As you implement and measure your waste management program, you can also achieve various sustainability certification and reporting goals. Voluntary programs that utilize waste audit data as a baseline for tracking progress and opportunities include LEED Certification, TRUE Zero Waste Certification, EPA’s Waste Wise Program, and the Global Reporting Initiative (GRI).

When your sustainability data speaks for itself the added bonuses are improved business reputation, increased customer loyalty, better brand recognition, employee engagement and greater ability to attract and retain talent.

4. Waste Audits Drive Sustainable Solutions and Waste Compliance

Waste audits provide quantifiable metrics that contribute to a company’s overarching sustainability and compliance goals. The data can be leveraged to reduce greenhouse gas emissions through waste diversion, Scope 3 reporting, and to influence upstream value chain changes, such as seeking suppliers with reduced packaging options, take-back programs and Safer Choice labeled products.

In some instances, conducting a waste audit may be a compliance requirement. San Francisco’s Refuse Separation Ordinance (No. 180646) for example, mandates that large refuse generators have a recycling, composting and trash audit every three years.

gradient-quote We have to meet the demands of more and more municipalities and states putting regulations on their waste. For example, the state of California is mandating that businesses separate their organics, their compostable food waste, from their garbage, from their recycling. That’s the next big challenge, making sure our business model can accommodate those changes, and they help drive us even more further down the sustainable road. gradient-quote-right
Roger Goldstein, Executive Director Facilities and Energy, Panda Restaurant Group

The U.S. Environmental Protection Agency (EPA) estimates that food, or ‘green waste,’ accounts for approximately 22% of the total waste that reaches landfills and incinerators. In 2015, along with the U.S. Department of Agriculture (USDA), it implemented the United States 2030 Food Loss and Waste Reduction Goal: to cut food waste in half by 2030. Since then, jurisdictions around the nation have enacted regulations to reduce the amount of food waste that goes to landfills.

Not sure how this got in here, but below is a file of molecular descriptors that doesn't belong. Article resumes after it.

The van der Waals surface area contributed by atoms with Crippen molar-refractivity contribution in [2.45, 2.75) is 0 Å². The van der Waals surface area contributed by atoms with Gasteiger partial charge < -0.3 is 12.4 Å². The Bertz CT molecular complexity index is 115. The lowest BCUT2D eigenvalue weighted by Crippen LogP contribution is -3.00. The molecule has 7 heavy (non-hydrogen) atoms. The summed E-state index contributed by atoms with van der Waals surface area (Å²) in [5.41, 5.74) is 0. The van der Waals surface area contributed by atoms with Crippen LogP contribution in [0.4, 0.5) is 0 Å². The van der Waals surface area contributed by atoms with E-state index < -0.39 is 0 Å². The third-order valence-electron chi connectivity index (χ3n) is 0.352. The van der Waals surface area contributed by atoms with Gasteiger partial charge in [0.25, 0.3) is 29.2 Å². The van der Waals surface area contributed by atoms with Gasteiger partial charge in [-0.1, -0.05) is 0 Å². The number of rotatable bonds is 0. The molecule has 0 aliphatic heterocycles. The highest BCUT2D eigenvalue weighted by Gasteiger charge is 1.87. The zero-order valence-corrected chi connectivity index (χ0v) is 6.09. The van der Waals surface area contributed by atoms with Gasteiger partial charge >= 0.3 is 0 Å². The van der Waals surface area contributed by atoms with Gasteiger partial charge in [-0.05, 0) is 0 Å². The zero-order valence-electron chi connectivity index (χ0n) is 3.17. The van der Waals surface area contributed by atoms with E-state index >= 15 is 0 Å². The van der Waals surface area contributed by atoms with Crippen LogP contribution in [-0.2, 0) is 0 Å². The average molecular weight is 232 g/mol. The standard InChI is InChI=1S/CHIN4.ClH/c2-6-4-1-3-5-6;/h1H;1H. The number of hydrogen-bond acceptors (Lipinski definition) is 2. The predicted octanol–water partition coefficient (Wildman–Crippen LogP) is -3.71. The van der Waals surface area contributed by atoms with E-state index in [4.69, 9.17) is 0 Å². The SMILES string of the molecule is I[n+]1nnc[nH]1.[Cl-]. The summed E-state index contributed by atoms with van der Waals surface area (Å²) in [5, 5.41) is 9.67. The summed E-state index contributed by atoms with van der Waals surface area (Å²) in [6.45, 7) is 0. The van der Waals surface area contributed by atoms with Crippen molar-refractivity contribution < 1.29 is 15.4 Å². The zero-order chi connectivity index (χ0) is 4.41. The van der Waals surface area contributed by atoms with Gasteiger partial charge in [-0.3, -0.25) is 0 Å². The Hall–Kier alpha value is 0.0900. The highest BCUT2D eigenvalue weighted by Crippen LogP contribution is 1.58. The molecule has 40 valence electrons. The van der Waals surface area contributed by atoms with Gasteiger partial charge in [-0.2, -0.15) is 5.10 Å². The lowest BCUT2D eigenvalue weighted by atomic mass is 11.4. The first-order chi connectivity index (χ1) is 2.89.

• Seattle passed an amendment to its municipal code prohibiting residents and businesses from putting food scraps, compostable paper, yard waste and recyclables in their garbage. If more than 10 percent of the contents of a company’s garbage (regardless of overall volume) is food waste, they can be fined $50 per collection.
  • Austin, Texas mandated that businesses with food permits compost or donate leftover food. Known as the Universal Recycling Ordinance (URO), the guidelines support Austin’s plan to reduce the amount of trash it sends to landfills by 90% by 2040. The city will manage compliance and enforcement by performing site visits. Businesses will receive two written notification letters and then a citation if they are still not in compliance with the ordinance. The fines are not to exceed $2,000 per violation.
  • California requires any business in the state with four cubic yards of organic waste per week to arrange for composting service.

Many states and municipalities, including California, Connecticut, Massachusetts, New Jersey, North Carolina, Pennsylvania and Wisconsin have also enacted other forms of waste regulations, from mandatory recycling to complete bans on single-use plastics.